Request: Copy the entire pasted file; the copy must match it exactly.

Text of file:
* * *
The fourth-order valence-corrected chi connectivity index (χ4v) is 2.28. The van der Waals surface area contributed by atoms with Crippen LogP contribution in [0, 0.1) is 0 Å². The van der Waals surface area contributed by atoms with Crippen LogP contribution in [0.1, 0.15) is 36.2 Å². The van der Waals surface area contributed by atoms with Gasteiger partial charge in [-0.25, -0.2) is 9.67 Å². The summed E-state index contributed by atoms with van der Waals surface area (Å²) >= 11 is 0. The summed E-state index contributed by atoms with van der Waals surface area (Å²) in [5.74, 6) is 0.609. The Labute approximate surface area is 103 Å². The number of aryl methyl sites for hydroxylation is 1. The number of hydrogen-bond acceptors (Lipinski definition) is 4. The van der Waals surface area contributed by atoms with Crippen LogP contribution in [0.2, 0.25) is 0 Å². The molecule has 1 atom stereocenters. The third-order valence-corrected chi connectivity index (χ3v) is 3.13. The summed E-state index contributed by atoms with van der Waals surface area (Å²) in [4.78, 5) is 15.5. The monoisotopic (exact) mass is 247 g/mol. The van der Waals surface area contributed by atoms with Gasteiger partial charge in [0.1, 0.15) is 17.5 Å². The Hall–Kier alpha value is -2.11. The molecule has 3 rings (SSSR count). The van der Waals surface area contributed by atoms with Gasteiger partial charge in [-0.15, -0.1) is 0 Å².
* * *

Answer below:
The fourth-order valence-corrected chi connectivity index (χ4v) is 2.28. The van der Waals surface area contributed by atoms with Crippen LogP contribution in [0, 0.1) is 0 Å². The van der Waals surface area contributed by atoms with Crippen LogP contribution in [0.1, 0.15) is 36.2 Å². The van der Waals surface area contributed by atoms with Gasteiger partial charge in [-0.25, -0.2) is 9.67 Å². The summed E-state index contributed by atoms with van der Waals surface area (Å²) >= 11 is 0. The summed E-state index contributed by atoms with van der Waals surface area (Å²) in [5.74, 6) is 0.609. The Labute approximate surface area is 103 Å². The number of aryl methyl sites for hydroxylation is 1. The number of hydrogen-bond acceptors (Lipinski definition) is 4. The van der Waals surface area contributed by atoms with Crippen LogP contribution in [0.2, 0.25) is 0 Å². The molecule has 1 atom stereocenters. The third-order valence-corrected chi connectivity index (χ3v) is 3.13. The summed E-state index contributed by atoms with van der Waals surface area (Å²) in [4.78, 5) is 15.5. The monoisotopic (exact) mass is 247 g/mol. The van der Waals surface area contributed by atoms with Gasteiger partial charge in [0.1, 0.15) is 17.5 Å². The Hall–Kier alpha value is -2.11. The molecule has 3 rings (SSSR count). The van der Waals surface area contributed by atoms with Gasteiger partial charge in [-0.15, -0.1) is 0 Å².